cast
Majority Turnout
1995 P30 Jeli, Kelantan Mustapa
Mohamed

(UMNO)
13,301 51.10% Zianon Abdin Ali
(S46)
12,729 48.90% 26,962 572 81.20%
1999 Mustapa
Mohamed
(UMNO)
14,830 48.43% Mohd Apandi Mohamad (PAS) 15,523 50.69% 31,152 693 81.93%
2004 Mustapa
Mohamed

(UMNO)
16,960 63.84% Mohd Apandi Mohamad (PAS) 9,607 36.16% 26,961 7,353 82.38%
2008 Mustapa
Mohamed

(UMNO)
17,168 57.07% Mohd Apandi Mohamad (PAS) 12,732 42.33% 30,555 4,436 84.18%
2013 Mustapa
Mohamed

(UMNO)
21,223 56.95% Mohd Apandi Mohamad (PAS) 15,954 42.81% 37,688 5,269 87.19%
2018 Mustapa
Mohamed

(UMNO)
21,665 45.64% Azran Deraman
(BERSATU)
2,078 4.38% 39,161 6,647 82.50%
Mohamad Hamid
(PAS)
15,018 31.64%
Kelantan State Legislative Assembly[18][19][20][21][22]
Year Constituency Opposition Votes Pct Opponent(s) Votes Pct Ballots
cast
Majority Turnout
2004 N32 Air Lanas Mustapa
Mohamed

(UMNO)
5,118 53.75% Abdullah Ya'kub
(PAS)
4,319 45.36% 9,522 799 83.92%
2013 Mustapa
Mohamed

(UMNO)
6,605 49.42% Abdullah Ya'kub
(PAS)
6,558 49.07% 13,365 47 89.10%
2018 Mustapa
Mohamed

(UMNO)
7,243 40.89% Aminuddin Yaacob
(BERSATU)
608 3.43% 14,908 359 84.19%
Abdullah Ya'kub
(PAS)
6,884 38.87%

Honours[edit]

Honours of Malaysia[edit]

See also[edit]

References[edit]

  1. ^ "Tok Pa, a man of the people". Free Malaysia Today. Retrieved 25 July 2017.
  2. ^ a b "Tok Pa quits Umno, disagrees with party's direction (updated) - Nation | The Star Online". www.thestar.com.my. Retrieved 19 September 2018.
  3. ^ "The top corporate figures". New Straits Times. New Straits Times Press. 23 May 2004.
  4. ^ a b "New Malaysian prime minister unveils Cabinet". Taipei Times. 10 April 2009. Retrieved 26 May 2010.
  5. ^ Shamsul Akmar (19 April 2000). "Next Bank Negara governor: Mustapa on the list". New Straits Times. New Straits Times Press. Retrieved 27 May 2010.
  6. ^ Tan, Joceline (28 March 2004). "Cabinet-level boost for the east coast". The Star. Star Publications. Archived from the original on 22 June 2011. Retrieved 27 May 2010.
  7. ^ Wong Chun Wai (24 March 2004). "Promise of balanced and sensible govt". The Star. Star Publications. Archived from the original on 22 June 2011. Retrieved 27 May 2010.
  8. ^ Tan, Joceline; Hisham Mahzan (5 March 2005). "Wooing the voters in Kelantan". New Straits Times. New Straits Times Press. Retrieved 26 May 2010.
  9. ^ "Cabbies undergo front-liners course". New Straits Times. New Straits Times Press. 29 May 1997. Retrieved 26 May 2010.
  10. ^ Lau Y-Sing (27 March 2004). "Badawi keeps his friends close in new cabinet". Independent Online. Retrieved 26 May 2010.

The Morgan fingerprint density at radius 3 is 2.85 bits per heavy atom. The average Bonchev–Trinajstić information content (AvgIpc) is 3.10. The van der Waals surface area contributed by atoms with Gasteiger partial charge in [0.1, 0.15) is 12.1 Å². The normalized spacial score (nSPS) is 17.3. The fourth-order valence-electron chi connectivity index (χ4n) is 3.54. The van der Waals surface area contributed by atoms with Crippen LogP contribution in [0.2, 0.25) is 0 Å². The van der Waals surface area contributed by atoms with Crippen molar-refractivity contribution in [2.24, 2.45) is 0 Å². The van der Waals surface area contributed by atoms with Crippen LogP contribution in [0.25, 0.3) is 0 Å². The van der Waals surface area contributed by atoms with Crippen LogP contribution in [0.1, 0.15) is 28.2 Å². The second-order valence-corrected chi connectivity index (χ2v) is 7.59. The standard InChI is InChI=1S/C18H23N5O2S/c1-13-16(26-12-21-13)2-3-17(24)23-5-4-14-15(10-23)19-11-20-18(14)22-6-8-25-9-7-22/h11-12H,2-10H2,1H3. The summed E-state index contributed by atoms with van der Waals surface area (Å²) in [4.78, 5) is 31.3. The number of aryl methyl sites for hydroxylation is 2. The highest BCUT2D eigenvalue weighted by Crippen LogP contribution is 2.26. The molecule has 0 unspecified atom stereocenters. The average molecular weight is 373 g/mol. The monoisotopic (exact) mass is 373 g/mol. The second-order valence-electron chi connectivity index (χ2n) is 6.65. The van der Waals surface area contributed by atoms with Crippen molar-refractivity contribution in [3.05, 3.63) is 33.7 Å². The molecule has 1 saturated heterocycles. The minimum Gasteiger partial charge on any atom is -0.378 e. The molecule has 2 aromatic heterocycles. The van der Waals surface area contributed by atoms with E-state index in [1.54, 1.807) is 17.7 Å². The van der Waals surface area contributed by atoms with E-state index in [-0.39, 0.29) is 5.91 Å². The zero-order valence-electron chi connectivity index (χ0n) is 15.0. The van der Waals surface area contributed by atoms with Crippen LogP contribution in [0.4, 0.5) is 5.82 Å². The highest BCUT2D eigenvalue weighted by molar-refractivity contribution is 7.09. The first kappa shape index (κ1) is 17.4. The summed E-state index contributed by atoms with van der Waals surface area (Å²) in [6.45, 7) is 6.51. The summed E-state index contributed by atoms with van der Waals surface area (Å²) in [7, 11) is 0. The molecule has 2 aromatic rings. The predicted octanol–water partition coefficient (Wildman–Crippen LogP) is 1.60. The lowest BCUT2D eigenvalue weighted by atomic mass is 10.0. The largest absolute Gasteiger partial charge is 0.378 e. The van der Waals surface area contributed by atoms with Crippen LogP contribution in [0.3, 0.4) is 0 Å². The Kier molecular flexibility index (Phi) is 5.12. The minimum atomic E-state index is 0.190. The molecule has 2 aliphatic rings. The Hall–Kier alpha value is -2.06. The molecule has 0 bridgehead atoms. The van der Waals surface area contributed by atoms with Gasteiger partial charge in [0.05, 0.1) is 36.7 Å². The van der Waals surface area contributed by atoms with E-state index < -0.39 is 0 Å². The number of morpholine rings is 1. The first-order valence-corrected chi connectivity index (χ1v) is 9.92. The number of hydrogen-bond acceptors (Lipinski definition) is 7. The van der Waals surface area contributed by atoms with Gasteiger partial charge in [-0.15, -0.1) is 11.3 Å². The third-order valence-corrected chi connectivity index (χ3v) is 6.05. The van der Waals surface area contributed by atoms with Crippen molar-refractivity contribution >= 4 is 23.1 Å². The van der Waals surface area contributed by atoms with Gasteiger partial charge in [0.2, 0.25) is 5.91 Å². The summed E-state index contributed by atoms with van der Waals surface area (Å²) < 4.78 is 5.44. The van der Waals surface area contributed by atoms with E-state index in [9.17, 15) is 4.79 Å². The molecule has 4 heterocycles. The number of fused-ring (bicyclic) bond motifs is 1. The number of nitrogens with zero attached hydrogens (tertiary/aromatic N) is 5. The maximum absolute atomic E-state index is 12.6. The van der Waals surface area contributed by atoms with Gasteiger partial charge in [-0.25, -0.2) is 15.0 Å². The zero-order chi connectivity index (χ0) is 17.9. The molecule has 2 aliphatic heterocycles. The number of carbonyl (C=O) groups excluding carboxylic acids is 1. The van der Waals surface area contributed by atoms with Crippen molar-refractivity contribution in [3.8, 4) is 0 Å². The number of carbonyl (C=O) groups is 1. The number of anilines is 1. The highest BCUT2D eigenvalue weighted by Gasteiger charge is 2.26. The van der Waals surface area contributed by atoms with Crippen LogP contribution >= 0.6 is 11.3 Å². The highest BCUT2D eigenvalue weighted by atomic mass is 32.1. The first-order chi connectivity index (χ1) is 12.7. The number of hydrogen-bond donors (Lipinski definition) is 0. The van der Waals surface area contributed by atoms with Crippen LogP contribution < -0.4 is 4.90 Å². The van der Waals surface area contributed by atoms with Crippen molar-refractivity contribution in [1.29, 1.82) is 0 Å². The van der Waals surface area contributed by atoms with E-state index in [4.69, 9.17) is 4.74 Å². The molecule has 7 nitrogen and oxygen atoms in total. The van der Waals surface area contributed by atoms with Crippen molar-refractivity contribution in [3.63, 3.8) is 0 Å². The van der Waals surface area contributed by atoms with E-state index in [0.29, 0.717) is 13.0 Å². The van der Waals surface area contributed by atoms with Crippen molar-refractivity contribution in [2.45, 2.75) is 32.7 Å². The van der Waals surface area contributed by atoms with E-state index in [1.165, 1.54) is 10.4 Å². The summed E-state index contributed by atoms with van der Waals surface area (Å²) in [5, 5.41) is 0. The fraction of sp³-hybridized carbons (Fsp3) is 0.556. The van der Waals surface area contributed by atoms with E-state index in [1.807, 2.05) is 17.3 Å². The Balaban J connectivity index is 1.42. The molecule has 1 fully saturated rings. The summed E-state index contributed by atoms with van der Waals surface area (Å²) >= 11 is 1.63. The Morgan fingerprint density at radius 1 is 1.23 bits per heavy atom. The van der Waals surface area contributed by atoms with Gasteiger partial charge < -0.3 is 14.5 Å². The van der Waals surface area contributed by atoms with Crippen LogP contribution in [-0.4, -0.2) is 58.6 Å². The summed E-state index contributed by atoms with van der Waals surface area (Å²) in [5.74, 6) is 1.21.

11. ^ Tan Shiow Chin (9 December 2007). "Enhancing ties with Iran". The Star. Star Publications. Archived from the original on 22 June 2011. Retrieved 26 May 2010.
  12. ^ "Slashing food imports is new Agriculture Minister's priority". The Star. Star Publications. 25 March 2008. Archived from the original on 22 June 2011. Retrieved 26 May 2010.
  13. ^ "Mustapa Mohamed joins Bersatu". The Sun Daily. 27 October 2018. Retrieved 26 April 2019.
  14. ^ "Six new select committees announced, Anwar heads reforms caucus". Malaysiakini. 4 December 2018. Retrieved 26 April 2019.
  15. ^ Murugiah, Surin (10 January 2021). "Mustapa tested positive for Covid-19". The Edge Markets. Archived from the original on 10 January 2021. Retrieved 11 January 2021.
  16. ^ "Tok Pa beats Covid-19, tells of ICU ordeal". Free Malaysia Today. 21 January 2021. Retrieved 21 January 2021.
  17. ^ Ida Lim (27 January 2021). "Here's the full list of Malaysia's ministers, lawmakers who tested Covid-19 positive in January". Malay Mail. Retrieved 28 August 2021.
  18. ^ a b "Keputusan Pilihan Raya Umum Parlimen/Dewan Undangan Negeri" (in Malay). Election Commission of Malaysia. Retrieved 27 May 2010. Percentage figures based on total turnout.
  19. ^ a b "Malaysia General Election". undiinfo Malaysian Election Data. Malaysiakini. Retrieved 4 February 2017. Results only available from the 2004 election.
  20. ^ a b "KEPUTUSAN PILIHAN RAYA UMUM 13". Sistem Pengurusan Maklumat Pilihan Raya Umum (in Malay). Election Commission of Malaysia. Retrieved 24 March 2017.
  21. ^ a b "SEMAKAN KEPUTUSAN PILIHAN RAYA UMUM KE - 14" (in Malay). Election Commission of Malaysia. Retrieved 17 May 2018. Percentage figures based on total turnout.
  22. ^ a b "The Star Online GE14". The Star. Retrieved 24 May 2018. Percentage figures based on total turnout.
  23. ^ a b c d e "SEMAKAN PENERIMA DARJAH KEBESARAN, BINTANG DAN PINGAT". Prime Minister's Department (Malaysia). Archived from the original on 29 September 2018. Retrieved 2 May 2021.
  24. ^ "Menteri Besar heads Perlis honours' list". Astro Awani. 17 May 2014. Retrieved 18 December 2020.
  25. ^ "Dr Wee gets Malacca award". The Star. 10 October 2015. Retrieved 11 September 2018.

External links[edit]